Officer's Training and Experience

The arresting officer's testimony will consist of observations and opinions. Unlike in many other cases, however, these two become blurred in a drunk driving case: subconsciously or otherwise, the officer is seeing and reporting incidents in terms of intoxication. A suspect will not exhibit normal nervousness, he will "fumble" through his wallet; he will not trip, he will "stagger." Thus, the qualifications of the officer become even more critical than in most criminal cases.

Before trial, of course, the defense attorney should find out everything possible about the arresting officer or officers. Counsel should be aware of the officer's strengths and special skills, if for no other reason than to avoid examination in that area. And counsel should be familiar with any potential weaknesses which can be developed on the stand. If the client is only the fifth person the officer has arrested for drunk driving, this fact and its significance should be thoroughly developed for the jury. If the officer appears uncertain about the operation of the breath-testing device used, his or her lack of training and experience in this area can be brought out in a manner that will cast doubt not only on the validity of the blood-alcohol results but upon the officer's expertise generally.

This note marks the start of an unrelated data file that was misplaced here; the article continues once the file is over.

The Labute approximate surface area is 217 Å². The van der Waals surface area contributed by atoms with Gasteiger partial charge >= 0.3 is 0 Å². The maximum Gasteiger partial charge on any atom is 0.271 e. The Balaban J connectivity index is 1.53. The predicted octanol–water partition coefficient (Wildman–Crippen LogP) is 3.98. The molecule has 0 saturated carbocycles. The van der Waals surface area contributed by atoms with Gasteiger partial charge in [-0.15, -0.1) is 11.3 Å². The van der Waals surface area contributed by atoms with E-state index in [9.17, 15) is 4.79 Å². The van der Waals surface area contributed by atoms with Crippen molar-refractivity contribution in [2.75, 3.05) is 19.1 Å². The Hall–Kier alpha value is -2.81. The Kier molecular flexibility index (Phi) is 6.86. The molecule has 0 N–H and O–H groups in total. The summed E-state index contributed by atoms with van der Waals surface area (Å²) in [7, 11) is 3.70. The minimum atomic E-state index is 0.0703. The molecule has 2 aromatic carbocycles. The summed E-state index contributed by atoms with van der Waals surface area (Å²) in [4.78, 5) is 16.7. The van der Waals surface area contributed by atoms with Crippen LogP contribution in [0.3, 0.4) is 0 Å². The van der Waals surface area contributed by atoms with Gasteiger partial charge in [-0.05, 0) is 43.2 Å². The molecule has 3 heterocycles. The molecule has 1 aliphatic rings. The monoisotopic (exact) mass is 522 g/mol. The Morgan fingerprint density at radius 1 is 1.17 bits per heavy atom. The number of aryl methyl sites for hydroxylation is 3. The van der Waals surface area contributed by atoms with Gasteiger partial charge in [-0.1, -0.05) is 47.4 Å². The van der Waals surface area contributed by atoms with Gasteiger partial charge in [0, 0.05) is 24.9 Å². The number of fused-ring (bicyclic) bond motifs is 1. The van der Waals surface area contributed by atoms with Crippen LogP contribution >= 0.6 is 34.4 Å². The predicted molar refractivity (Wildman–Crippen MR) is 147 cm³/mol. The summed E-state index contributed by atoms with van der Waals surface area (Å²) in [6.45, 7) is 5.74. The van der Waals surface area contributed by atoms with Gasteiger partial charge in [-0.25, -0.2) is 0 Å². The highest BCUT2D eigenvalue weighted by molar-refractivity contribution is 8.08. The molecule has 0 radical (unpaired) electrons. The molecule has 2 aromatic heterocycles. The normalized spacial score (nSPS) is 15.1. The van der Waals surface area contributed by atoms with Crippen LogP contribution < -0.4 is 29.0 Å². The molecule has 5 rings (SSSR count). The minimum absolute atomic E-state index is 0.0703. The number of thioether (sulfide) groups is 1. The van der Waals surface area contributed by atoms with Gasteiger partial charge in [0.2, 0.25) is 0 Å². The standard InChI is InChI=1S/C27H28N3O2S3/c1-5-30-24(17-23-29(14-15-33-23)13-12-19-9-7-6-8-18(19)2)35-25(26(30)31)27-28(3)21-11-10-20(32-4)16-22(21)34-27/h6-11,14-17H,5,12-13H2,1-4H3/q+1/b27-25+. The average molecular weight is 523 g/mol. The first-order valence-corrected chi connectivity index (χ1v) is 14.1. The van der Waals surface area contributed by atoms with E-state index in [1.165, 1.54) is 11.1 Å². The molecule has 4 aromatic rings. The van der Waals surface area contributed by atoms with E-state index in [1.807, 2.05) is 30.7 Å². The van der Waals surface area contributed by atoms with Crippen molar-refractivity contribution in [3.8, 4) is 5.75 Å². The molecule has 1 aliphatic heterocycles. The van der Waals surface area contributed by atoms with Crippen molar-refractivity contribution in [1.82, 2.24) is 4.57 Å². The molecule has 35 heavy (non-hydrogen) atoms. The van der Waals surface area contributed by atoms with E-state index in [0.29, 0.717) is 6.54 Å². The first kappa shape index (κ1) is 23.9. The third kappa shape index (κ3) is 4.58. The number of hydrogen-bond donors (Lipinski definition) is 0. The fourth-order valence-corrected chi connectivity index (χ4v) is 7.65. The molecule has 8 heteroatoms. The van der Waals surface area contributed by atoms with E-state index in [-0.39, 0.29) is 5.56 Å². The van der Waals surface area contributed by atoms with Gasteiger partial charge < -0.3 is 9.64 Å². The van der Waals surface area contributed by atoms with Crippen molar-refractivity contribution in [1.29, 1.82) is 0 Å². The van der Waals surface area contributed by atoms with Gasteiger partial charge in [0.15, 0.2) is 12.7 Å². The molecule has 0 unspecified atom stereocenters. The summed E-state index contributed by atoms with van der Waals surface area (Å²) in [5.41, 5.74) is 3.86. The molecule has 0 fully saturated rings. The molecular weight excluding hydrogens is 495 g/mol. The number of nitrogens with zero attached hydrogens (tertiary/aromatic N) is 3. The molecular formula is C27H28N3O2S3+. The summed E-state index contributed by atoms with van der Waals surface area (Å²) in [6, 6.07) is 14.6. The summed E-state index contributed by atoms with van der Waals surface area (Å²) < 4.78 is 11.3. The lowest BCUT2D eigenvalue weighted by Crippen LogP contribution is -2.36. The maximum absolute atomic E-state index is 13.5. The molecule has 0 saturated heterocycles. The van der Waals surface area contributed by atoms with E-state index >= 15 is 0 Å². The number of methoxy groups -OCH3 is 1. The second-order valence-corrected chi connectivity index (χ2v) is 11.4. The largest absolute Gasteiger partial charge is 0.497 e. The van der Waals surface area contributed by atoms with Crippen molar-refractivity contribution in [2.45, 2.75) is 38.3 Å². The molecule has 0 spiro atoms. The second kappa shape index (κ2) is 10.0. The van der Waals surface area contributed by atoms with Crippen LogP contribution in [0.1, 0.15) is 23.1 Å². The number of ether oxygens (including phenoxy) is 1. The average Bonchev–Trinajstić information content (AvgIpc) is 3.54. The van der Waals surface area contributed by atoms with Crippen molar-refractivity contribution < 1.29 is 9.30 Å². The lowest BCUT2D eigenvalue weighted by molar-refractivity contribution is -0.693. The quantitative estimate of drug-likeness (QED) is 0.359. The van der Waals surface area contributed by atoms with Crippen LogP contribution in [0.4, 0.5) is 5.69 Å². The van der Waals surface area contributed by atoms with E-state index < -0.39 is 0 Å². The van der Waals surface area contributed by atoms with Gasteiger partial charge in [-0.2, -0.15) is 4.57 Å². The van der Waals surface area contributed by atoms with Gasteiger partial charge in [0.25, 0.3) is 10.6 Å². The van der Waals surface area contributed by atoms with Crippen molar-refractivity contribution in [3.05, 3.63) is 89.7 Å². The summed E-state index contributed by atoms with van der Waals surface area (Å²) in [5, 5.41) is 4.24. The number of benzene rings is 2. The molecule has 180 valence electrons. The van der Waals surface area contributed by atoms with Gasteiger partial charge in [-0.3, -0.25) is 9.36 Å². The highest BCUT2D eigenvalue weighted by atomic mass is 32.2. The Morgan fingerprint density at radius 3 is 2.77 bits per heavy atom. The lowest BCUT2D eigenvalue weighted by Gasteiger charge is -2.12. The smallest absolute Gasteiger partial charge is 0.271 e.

Information about the officer's qualifications must be obtained before trial. Without this information, counsel faces the dangers of violating the cardinal rule: never ask a question to which you do not already know the answer. While some of this information can be procured through formal and informal discovery procedures, counsel should not overlook the obvious course of simply asking the officer during casual conversation outside of the courtroom. Approached in a nonconfrontational manner, most officers will react in accordance with human nature — they enjoy talking about themselves as much as the next person.

The most critical area where the officer's qualifications must be carefully examined is in the prosecution on the issue of whether the client was "under the influence of an alcoholic beverage or any drug, or under the combined influence of an alcoholic beverage and any drug." Where drugs are involved, relatively few traffic or patrol officers are very knowledgeable about specific symptomology. But even where alcohol intoxication is the issue, the officer's expertise should not be assumed. True, the courts generally permit even a lay witness to testify as to whether an individual was "drunk," and this has been extended to "under the influence." But this goes to the admissibility of' the opinion — not the weight. And it is the weight that the jury will give the officer's opinion that is critical.